We hit the road running. I sat in the backseat with Michael. Aaron drove. Andrew, Aaron's brother, called us on our way and we talked to him through the car. I grabbed the crocheted baby blanket that i keep in the car and i shoved it in Michael's suitcase. I also grabbed a stuffed animal dog and put it in the suitcase as well. We found our way to the children's hospital emergency room and they had free valet parking for patients. What a blessing.

I registered Michael while Aaron kept him entertained walking around the sparsely populated emergency room. Michael's diaper needed a change. But we didn't have any diapers.

Soon we were called back to triage. Michael was uncooperative. The sweet nurses tried to offer him stickers but that didn't work. We figured a diaper change might help. We asked for diapers and explained that we were told not to bring any. Michael wore size 5. In the ER, the biggest size they had was 4. Michael fit. I was amazed.

After unsuccessful attempts at getting vital signs and weight, we were moved to an exam room. The exam room experience was a whirlwind. We had two nurses in there going over how much insulin to give Michael through an IV. We had multiple doctors (at least 3 at different times) come in and we had to relay our story to each one. Michael's blood sugar was checked again. It didn't register on their machine either-- it was too high. I told them we got a reading of 823 from the Montgomery lab. The nurses had to insert an IV into Michael's right hand. Two young men appeared at the door. I knew what they were there for. They were there to hold Michael down. Since Aaron and I were present, only one of the young men had to stay because Aaron & I would be able to help hold down our own son. Having had IVs during the deliveries of both my children, I knew what they felt like and I hated them. Everything in me ached for this little boy who had to have one. I held his feet. The young man held his arms. Aaron stood at his head and we tried to distract him. I would have taken his place in a millisecond. And I still would. Once the IV was in, and after they got some blood work, we could hold Michael, and his attitude was better.

We were given a pack of size 5 diapers. His diaper needed changing-- again.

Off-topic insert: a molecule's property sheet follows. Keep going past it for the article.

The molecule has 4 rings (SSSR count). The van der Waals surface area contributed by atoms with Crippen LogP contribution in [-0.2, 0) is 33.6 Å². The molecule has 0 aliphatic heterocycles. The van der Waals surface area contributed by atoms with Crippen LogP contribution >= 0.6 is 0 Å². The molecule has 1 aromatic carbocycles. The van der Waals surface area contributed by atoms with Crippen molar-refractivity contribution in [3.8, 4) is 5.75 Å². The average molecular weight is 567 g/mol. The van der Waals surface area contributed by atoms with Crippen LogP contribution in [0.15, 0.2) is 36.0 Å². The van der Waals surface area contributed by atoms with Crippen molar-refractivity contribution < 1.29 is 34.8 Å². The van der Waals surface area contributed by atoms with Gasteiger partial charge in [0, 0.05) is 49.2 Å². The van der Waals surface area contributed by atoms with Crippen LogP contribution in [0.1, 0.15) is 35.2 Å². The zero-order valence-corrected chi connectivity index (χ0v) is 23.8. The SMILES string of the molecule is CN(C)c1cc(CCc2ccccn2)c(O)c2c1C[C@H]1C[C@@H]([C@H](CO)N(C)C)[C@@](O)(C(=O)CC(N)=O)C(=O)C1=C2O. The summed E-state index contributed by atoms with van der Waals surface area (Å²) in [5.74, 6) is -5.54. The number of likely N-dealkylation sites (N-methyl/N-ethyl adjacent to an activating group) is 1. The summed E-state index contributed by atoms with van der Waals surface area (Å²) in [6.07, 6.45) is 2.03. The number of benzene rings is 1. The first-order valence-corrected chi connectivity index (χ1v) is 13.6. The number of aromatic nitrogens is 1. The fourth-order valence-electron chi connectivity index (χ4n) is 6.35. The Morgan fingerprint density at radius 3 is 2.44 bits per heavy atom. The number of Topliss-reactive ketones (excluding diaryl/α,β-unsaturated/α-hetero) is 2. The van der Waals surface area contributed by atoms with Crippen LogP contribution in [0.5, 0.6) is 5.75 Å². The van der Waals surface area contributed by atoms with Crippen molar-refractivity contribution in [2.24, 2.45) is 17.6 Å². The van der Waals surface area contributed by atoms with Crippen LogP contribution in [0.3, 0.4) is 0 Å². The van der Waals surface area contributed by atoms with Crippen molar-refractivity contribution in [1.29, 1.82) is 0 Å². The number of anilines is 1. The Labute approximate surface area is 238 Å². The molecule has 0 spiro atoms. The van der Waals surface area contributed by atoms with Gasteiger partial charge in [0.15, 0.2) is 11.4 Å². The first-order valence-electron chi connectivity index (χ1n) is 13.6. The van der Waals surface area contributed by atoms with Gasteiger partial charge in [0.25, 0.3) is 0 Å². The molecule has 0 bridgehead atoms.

We were told Michael was not in DKA. We were told that they were still deciding if they were going to admit him to the hospital. Later, we were told that they read the blood work wrong. Michael was in DKA and they would have to admit him.  (The next day, we actually found out what DKA was, and I understand now why they don't tell you what it is and how serious it is on the first day)

Eventually we got to move up to the special care floor. We had to be there since Michael was in DKA and had to have insulin through an IV. The nurse told us she'd have to draw lots of labs through the night. She said she could either stick him each time, or she could do another IV in his opposite hand and draw the labs that way. Although we hated to do this to him, and my stomach churned, we knew that it was best for him to get another IV so that he could get some chance of rest overnight if he could sleep through the blood work. We held him down again and this nurse did an awesomely fast IV. Thank you, Jesus!

That night, we watched Cars, Planes, and A Bug's Life, off and on while we held Michael on our laps in the recliner. He slept through most of the lab work overnight which was a blessing. Aaron and I switched up who would hold him in the recliner and who would try to catch 40 winks on the tiny couch. Aaron asked for scrubs for me since my shirt had been peed on twice. We knew we'd get clothes brought to us the next day from my mother in law. (It's quite humbling to tell someone where your underwear is kept, and where your shirts and sweatpants are). 
I changed into a scrub shirt and we continued our night. 

The next morning, Aaron ran down to the gift shop to buy a shirt for Michael, and a better-fitting shirt for myself.  He returned with a cute "Children's Hospital" shirt for Michael and a bedazzled Auburn shirt for me.  I love my husband through and through.  Michael's endocrinologist came to meet us.  He is so upbeat and polite and was astounded that I called diabetes "manageable" and he said "you're exactly right.  It is."  He asked why I said it was manageable.  I told him that I had an Aunt who was diagnosed with Type I as a child.  He says "Shut up!"  which brought smiles from everyone in the room.  He is a super great doctor and many many many people enjoy working with him and feel like they are heard and feel like their children are getting phenomenal care.  I get to join the ranks of those people.